Thanks in part to the plethora of new books and seminars on screenwriting, a new phenomenon is taking over Hollywood: Major scripts are skillfully, seductively shaped, yet they are soulless. They tend to be shiny but superficial.”
Richard Walter
UCLA Screenwriting Professor

Part of what sets Cody apart is, to use Colin Covert’s phrase, she is “scary-smart.” She had 12 years of Catholic school, was raised in the Chicago suburb of Lemont, and has a Bachelor’s degree in Media Studies from the University of Iowa. While not in the famed Iowa Writers’ Workshop graduate program, that was part of what attracted her to Iowa. While she had never written a screenplay before Juno, she thought of herself as a writer and had been writing on a regular basis (poems, short stories, etc.) for 15 years before she turned her hand to screenwriting. (Beatles, Cody, King & 10,000 Hours)

And I love the fact that not three miles from where Cody wrote Juno is a Minneapolis bar called Grumpy’s where screenwriter Nick Schenk wrote much of Gran Torino that in 2009 would become Clint Eastwood’s highest grossing film that he’s ever starred in. (Screenwriting Postcard from Minneapolis.) If Cody and Schenk don’t inspire you nothing will.

“Aspiring screenwriters always ask what’s the best way to break into the Hollywood? I say move to Minnesota.”
Writer Ken Levine (Frasier, MASH, Cheers)
How to sell a screenplay by drinking in a bar

Thanks again to Ms. Cody for the nudge to jump into the blogging world. And thanks to everyone for stopping by to read what I post, because without readers it would be hard to have written the 600+ posts I’ve written so far.

P.S. In yesterday’s post I mentioned that I’d explain why Clark Gable would be attracted to Diablo Cody and here’s my reasoning. A Time magazine article said, “Gable liked his women to be both sacred and profane.” It doesn’t take much reading about Cody to realize she is both scared and profane. While the profane aspects get more press, Cody’s sacred side is more fascinating to me. And it certainly doesn’t hurt her originality.

Read her 2005 post Finding My Religion to see a theological side to Cody that probably can only be matched in Hollywood by the Calvinist-raised Paul Schrader (Taxi Driver). One thing Cody says she’s never flirted with is atheism. Here’s a sample of her pre-Juno writing;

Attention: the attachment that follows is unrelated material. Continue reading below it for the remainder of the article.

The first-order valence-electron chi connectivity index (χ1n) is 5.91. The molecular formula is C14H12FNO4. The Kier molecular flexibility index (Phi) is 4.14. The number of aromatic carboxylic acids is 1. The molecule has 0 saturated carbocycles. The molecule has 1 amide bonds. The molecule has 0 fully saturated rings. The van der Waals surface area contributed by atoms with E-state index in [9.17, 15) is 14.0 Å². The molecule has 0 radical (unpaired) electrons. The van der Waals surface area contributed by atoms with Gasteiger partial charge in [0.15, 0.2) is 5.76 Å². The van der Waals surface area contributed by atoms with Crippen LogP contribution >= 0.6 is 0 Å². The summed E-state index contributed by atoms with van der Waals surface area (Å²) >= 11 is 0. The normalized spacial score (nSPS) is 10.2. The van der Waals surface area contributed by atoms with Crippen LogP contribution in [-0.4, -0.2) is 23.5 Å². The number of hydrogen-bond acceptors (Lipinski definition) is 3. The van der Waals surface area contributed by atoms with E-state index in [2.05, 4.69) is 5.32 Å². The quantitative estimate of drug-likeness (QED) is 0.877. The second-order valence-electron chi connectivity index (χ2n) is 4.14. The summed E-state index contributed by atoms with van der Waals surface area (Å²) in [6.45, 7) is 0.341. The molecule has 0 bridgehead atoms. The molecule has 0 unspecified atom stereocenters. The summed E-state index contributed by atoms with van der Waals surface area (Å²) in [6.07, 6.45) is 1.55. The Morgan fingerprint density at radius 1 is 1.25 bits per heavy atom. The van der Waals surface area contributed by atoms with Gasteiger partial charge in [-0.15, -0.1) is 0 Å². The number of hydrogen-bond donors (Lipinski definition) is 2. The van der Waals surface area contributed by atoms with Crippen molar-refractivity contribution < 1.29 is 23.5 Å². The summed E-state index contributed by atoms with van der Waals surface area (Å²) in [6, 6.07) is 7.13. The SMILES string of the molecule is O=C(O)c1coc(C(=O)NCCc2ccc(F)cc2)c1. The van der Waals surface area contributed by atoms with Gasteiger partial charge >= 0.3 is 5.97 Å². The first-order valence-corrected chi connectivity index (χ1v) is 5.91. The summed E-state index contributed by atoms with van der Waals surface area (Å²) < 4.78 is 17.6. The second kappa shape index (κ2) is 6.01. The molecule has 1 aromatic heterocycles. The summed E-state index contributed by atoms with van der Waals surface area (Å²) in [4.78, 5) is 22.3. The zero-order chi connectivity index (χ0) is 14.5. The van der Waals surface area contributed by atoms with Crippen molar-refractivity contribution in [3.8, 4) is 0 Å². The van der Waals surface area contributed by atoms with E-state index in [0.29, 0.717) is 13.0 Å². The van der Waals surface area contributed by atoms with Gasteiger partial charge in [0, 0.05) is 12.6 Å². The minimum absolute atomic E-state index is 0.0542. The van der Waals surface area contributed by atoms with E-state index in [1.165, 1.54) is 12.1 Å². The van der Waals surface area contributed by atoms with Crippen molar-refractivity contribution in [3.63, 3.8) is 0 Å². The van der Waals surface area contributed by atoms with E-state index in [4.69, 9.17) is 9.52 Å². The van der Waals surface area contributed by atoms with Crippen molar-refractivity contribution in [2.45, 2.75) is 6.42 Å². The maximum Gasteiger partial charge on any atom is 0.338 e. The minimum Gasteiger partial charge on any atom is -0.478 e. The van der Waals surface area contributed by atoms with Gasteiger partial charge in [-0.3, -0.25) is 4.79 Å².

“I’ve had my share of core-rattling Touched By an Angel moments–brief instances in which God seemed to be standing right beside me, tousling my overprocessed hair like a kind scoutmaster–but most of the spiritual epiphanies I’ve had in my life were far earthier, borne of personal reflection, diverging beliefs, and the admission that I can’t ever fully grasp the sacred.”

Related Post: The Juno-Iowa Connection
Juno Vs. Walt
The Oscars Minnesota Style
The Fox, the Farm, & the Fempire
Life Beyond L.A. (The first blog on January 22, 2008)

Update June 23, 2010: Here is what Diablo Cody (@diablocody) wrote on Twitter: “@scottwsmith_com Thank you for writing that kind and lovely piece. I truly appreciate it.” Yeah, that’s a good way to start your day.

Scott W. Smith

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Then smokestacks reachin’ like the arms of God
Into a beautiful sky of soot and clay
Bruce Springsteen/Youngstown

Do you have an idea bank? A file or notebook full of articles and ideas that you’d like to explore and develop further? I have several notebooks and one of them I stumbled upon yesterday happens to tie in directly with the last couple posts on Youngstown, Ohio.

It was an article on a guy named Reece.  He’s an Ohio legend. He rushed for over 4,000 yards and scored 52 touchdowns playing high school football. His senior year he was named Ohio’s Mr. Football and USA Today’s national offensive player of the year.

He received a scholarship to Ohio St. University where he helped the team to an undefeated season and scored the winning touchdown in a national championship game to give Ohio State its first title in 35 years.

Reece gave a little pride to a part of the Rust Belt that has struggled for years. According to Nancy Armour in an AP article back in ’06 Reece, “grew up in gritty Youngstown, in a neighborhood on the hard and unforgiving south side. The steel mills and factories that once provided jobs for generations of families are long gone, and little good has replaced them.”

The area sounded like a lot of inner cities in the United States. By the time Reece graduated from high school he had already been to 10 funerals of his classmates. There are reports that he avoid the gangs, didn’t go to parties, and didn’t drink or do drugs. He had a gift and he was protecting it from the elements of the streets.

But Reece had no sooner finished celebrating being part of a national championship team when he fell off the mountaintop. Reece dreamed of playing in the NFL and at one time it looked like a sure bet, but as of this writing he sits in a prison in Ohio for a string of crimes.

It’s a familiar story. From King David, to Macbeth, to Bernie Madoff the story looks the same. The rise and fall of the powerful never fails to grab our imaginations.

If the name Reece doesn’t ring a bell maybe his given name does—Maurice Clarett.

The best thing about Clarett’s story is he’s still young.  He’s working on his college degree in prison. He’s only 26 so the story hasn’t ended yet. I’m pulling for him because I love stories of redemption. When I look at my favorite films the majority have redemptive themes.

In fact, Clarett is imprisoned in Toledo, Ohio just about 100 miles away from the Mansfield, Ohio prison used in the movie The Shawshank Redemption. “Hope is a dangerous thing.”